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29/09/2014: Another German visitor fails to make an impression

As last Friday was the last of the month, it was time for a meeting of Farkham Artists' and Readers' Trasury. The venue was again the Farkham University Lending Library. However, this time, I made the organisers use the full name as last month, they used the acronym and nobody came to the meeting as the poster proclaimed "Venue: FULL".

This month, it was especially important to make sure that we had a full house as the guest speaker was coming all the way from Germany. Fraulein Ros Spitz is one of the new wave of poets currently very much in vogue around her native Lübeck Travemunde, birthplace of marzipan.

Fraulein Spitz was first noticed by my pal Dimitri on a research trip to Dortmund, where he heard her poetry in a local artists hang-out. After her session, Dimitri asked if she would like to visit us here in Britain and that was where it all began. Ivor Parrish, the AppallingVicarBastard of St Olav the Ignominious church here in Farkham, as the chair of FART, was all for it as he believed it would enhance the intellectual standing of the meeting, to the benefit of all FARTers.

There was a great buzz all around the library reading room on the night of the meeting. This was by far the biggest turn-out of FARTers that anyone there could remember.

Basil Potbound of Notweeds Nursery was on the top table with Ivor Parrish and Flo Werry-Speke, representing the committee to offer a warm welcome to our first international guest speaker.

To begin the evening, Ros Spitz read her epic poem "Unterschlagen Krankenwagen", a cautionary tale about unrequited love leading to theft from an employer who happened not only to be the father of the object of the protagonist's affections, but also the godfather of the local organised crime syndicate.

Thinking that Fraulein Spitz must be a devotee of Wagner, I was much relieved to hear that her closing works were to be shorter in nature. The first was a rhyme based on traditional Lübeck Travemunde tales of hardship leading to the invention of marzipain under siege when everything, but everything was in short supply.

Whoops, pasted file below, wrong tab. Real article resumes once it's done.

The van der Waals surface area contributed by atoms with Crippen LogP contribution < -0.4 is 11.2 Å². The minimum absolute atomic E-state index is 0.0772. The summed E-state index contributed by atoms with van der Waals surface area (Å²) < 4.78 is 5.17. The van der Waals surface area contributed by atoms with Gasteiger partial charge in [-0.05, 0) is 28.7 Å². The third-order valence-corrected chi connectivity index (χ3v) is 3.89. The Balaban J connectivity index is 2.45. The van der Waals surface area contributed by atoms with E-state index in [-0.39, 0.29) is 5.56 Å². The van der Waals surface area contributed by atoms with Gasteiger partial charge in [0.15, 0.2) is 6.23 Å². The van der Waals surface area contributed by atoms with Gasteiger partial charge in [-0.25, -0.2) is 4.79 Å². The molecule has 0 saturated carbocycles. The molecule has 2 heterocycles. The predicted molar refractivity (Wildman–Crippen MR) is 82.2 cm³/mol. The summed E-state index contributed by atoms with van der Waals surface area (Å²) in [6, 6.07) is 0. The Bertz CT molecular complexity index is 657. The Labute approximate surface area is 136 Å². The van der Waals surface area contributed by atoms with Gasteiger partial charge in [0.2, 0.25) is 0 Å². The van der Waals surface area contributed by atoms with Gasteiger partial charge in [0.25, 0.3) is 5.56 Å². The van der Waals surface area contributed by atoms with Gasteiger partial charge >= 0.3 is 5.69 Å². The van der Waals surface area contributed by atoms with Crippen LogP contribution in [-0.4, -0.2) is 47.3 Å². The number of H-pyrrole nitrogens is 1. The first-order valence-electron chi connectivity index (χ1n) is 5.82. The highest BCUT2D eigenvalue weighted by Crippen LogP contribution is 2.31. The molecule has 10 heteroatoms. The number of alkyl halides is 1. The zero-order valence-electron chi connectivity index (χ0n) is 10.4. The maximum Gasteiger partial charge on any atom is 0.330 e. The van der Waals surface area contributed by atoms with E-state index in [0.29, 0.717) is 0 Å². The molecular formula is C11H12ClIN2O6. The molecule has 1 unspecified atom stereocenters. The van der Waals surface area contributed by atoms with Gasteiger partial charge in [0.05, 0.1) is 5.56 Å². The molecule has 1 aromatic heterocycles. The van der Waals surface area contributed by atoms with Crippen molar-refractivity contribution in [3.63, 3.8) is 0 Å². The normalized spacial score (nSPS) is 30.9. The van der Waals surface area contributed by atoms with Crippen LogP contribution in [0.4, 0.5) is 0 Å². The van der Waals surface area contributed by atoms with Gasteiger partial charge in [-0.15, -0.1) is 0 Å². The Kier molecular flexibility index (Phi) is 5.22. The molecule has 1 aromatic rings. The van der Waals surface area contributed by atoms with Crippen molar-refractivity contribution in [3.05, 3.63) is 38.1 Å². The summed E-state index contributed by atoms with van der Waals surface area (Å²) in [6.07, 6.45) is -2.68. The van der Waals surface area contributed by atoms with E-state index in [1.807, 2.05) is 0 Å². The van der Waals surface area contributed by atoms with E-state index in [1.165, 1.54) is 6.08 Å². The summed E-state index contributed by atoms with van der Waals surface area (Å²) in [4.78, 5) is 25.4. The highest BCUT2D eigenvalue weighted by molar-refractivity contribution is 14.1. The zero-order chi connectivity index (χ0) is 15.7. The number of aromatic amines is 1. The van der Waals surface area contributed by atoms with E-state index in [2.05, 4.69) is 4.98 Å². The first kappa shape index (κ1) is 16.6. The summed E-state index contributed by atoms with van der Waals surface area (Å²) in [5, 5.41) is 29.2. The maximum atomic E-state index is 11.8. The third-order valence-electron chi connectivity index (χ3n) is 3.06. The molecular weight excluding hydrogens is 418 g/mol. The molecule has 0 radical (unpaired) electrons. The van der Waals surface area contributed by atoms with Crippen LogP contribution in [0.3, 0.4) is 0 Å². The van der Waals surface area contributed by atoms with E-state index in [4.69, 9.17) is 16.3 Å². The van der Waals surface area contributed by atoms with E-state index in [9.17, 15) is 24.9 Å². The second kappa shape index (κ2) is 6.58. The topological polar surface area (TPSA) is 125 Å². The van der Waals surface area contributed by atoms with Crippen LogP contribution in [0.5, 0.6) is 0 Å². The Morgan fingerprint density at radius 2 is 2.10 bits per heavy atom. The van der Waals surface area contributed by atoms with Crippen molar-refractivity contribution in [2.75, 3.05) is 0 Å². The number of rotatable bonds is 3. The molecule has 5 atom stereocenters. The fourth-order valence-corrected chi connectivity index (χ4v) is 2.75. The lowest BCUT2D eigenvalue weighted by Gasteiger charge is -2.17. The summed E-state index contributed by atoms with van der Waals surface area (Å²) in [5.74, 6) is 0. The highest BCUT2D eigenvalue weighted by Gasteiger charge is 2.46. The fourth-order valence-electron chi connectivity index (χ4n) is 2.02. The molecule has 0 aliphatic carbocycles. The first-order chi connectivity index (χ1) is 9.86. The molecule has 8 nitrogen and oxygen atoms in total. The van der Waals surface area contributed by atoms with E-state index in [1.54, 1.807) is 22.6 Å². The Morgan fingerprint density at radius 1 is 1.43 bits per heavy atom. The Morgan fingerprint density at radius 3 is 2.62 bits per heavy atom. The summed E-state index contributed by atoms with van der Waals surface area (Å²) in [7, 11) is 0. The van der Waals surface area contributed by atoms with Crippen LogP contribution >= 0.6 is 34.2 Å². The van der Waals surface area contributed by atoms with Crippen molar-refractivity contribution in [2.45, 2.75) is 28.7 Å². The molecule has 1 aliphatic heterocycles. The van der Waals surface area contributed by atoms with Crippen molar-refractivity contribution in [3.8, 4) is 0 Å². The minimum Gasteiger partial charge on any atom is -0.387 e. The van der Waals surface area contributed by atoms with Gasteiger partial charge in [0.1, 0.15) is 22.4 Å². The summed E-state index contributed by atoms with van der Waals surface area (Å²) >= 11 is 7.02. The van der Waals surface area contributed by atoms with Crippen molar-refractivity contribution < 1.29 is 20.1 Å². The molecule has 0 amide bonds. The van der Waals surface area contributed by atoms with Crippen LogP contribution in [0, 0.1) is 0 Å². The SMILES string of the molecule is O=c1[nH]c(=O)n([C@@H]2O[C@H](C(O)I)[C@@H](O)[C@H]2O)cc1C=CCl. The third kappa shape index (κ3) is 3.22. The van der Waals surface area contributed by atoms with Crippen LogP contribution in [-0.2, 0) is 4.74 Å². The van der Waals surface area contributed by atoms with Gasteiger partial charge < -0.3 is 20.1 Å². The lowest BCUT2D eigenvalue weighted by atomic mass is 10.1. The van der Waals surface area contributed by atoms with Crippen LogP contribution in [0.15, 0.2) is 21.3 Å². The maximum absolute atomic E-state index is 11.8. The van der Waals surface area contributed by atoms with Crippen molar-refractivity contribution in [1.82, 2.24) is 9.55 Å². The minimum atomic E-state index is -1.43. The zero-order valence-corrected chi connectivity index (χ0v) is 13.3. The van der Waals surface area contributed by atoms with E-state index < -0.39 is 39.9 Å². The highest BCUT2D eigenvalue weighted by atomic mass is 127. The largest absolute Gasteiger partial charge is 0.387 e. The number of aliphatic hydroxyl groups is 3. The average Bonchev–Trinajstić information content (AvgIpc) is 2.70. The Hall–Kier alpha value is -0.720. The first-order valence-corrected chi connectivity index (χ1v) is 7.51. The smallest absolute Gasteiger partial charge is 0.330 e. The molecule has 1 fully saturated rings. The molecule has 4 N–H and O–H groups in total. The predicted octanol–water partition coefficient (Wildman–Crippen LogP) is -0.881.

Standing at the microphone, her severe hair line and earthquake-proof shoes put me in mind of the Lotte Lenya character in Dr No. Closing her eyes and taking a deep breath, Fraulein Spitz shared with us:

"Marzipan alter mann"
"Setzen Sie ihre kugeln in einen kanister"
"Wenn Sie einen frau nicht finden können"
"Ein shönes, sauberes mann ist da"

Polite applause, more in relief at her brevity than in appreciation of the poetry rippled through the house.

Then in her stark accent, Fraulein Spitz announced that she was about to make a traditional British poem, taught to her by new friends she had made from the Old Farkham Academicians just the night before. She went on to say that she was so appreciative of being educated in the fine art of the Limerische...

The hall was silent as she began:
"Ein Limerische"...
"Zair Voss a jung frau vom Berlin"
"Who on Tuesdays vould velcome a girl in"
"She zaid oh my dear"
"I don't vant to zound kweer"
"But your tongue it hass gott mein toess curlin'"

The hall remained silent. I could hear Ivor Parrish's teeth grinding and Flo Werry-Speke seemed to have fainted. The silence was broken by Basil Potbound, who asked for a round of applause for our visitor who had come so far and done so well in an obviously strange language.

"Zank you Herr Potbound" She smiled. "Pobune" He replied, "It's French". Ivor Parrish was turning purple quietly and still unable to speak. Mrs Sprout from the local B&B was using her first aid skills to revive Flo Werry-Speke while the rest of the FARTers shuffled quietly in their seats, not quite knowing what to do. This uneasy situation remained for several minutes until I took the initiative and grabbed the microphone.

"Thank you all for coming tonight and a huge thank you to Ros Spitz for joining us all the way from Germany". "Dimitri told me she was spectacular, and I am sure that you will agree that this evening was something really out of the ordinary".

Ivor Parrish approached me in a most un vicar like mood. "Who was responsible for this outrage?". I shrank from reminding him how keen he was so simply replied "Varkov and I". Apparently, I have now been excommunicated and will most likely burn in hell. Heigh ho. Dimitri and Fraulein Spitz weren't seen for a few days, but when he did emerge from the Amble Inn where she had been staying, he did mention that no real harm had been done to Farko-German relations.

Well, I suppose that is something to be thankful for.

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